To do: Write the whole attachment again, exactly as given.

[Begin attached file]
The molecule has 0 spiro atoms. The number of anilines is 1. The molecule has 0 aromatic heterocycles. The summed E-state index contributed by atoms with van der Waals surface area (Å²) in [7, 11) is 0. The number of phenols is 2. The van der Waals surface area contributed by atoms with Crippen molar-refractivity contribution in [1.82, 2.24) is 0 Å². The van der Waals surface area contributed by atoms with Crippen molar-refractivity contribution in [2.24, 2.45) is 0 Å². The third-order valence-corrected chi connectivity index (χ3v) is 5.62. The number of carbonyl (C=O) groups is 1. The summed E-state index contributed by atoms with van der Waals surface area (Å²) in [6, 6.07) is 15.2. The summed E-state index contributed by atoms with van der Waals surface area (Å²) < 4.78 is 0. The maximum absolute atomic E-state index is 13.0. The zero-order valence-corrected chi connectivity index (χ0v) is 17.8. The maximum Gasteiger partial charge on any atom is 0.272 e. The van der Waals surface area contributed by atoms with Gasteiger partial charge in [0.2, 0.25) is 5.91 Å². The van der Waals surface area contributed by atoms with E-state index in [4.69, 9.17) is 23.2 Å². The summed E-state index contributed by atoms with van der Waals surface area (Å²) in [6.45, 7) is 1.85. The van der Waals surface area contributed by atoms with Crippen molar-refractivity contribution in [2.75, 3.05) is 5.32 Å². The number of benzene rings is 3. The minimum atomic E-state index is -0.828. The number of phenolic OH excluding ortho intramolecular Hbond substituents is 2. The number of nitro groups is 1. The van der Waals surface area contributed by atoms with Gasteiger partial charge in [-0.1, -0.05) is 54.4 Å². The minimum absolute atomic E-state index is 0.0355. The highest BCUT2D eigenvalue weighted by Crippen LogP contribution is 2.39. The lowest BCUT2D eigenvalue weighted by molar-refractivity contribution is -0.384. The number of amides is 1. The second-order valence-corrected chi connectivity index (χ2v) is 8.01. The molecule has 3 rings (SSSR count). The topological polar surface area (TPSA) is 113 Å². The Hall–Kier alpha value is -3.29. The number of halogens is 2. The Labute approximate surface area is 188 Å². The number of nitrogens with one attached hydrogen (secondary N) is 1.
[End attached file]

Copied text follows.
The molecule has 0 spiro atoms. The number of anilines is 1. The molecule has 0 aromatic heterocycles. The summed E-state index contributed by atoms with van der Waals surface area (Å²) in [7, 11) is 0. The number of phenols is 2. The van der Waals surface area contributed by atoms with Crippen molar-refractivity contribution in [1.82, 2.24) is 0 Å². The van der Waals surface area contributed by atoms with Crippen molar-refractivity contribution in [2.24, 2.45) is 0 Å². The third-order valence-corrected chi connectivity index (χ3v) is 5.62. The number of carbonyl (C=O) groups is 1. The summed E-state index contributed by atoms with van der Waals surface area (Å²) in [6, 6.07) is 15.2. The summed E-state index contributed by atoms with van der Waals surface area (Å²) < 4.78 is 0. The maximum absolute atomic E-state index is 13.0. The zero-order valence-corrected chi connectivity index (χ0v) is 17.8. The maximum Gasteiger partial charge on any atom is 0.272 e. The van der Waals surface area contributed by atoms with Gasteiger partial charge in [0.2, 0.25) is 5.91 Å². The van der Waals surface area contributed by atoms with E-state index in [4.69, 9.17) is 23.2 Å². The summed E-state index contributed by atoms with van der Waals surface area (Å²) in [6.45, 7) is 1.85. The van der Waals surface area contributed by atoms with Crippen molar-refractivity contribution in [2.75, 3.05) is 5.32 Å². The number of benzene rings is 3. The minimum atomic E-state index is -0.828. The number of phenolic OH excluding ortho intramolecular Hbond substituents is 2. The number of nitro groups is 1. The van der Waals surface area contributed by atoms with Gasteiger partial charge in [-0.1, -0.05) is 54.4 Å². The minimum absolute atomic E-state index is 0.0355. The highest BCUT2D eigenvalue weighted by Crippen LogP contribution is 2.39. The lowest BCUT2D eigenvalue weighted by molar-refractivity contribution is -0.384. The number of amides is 1. The second-order valence-corrected chi connectivity index (χ2v) is 8.01. The molecule has 3 rings (SSSR count). The topological polar surface area (TPSA) is 113 Å². The Hall–Kier alpha value is -3.29. The number of halogens is 2. The Labute approximate surface area is 188 Å². The number of nitrogens with one attached hydrogen (secondary N) is 1.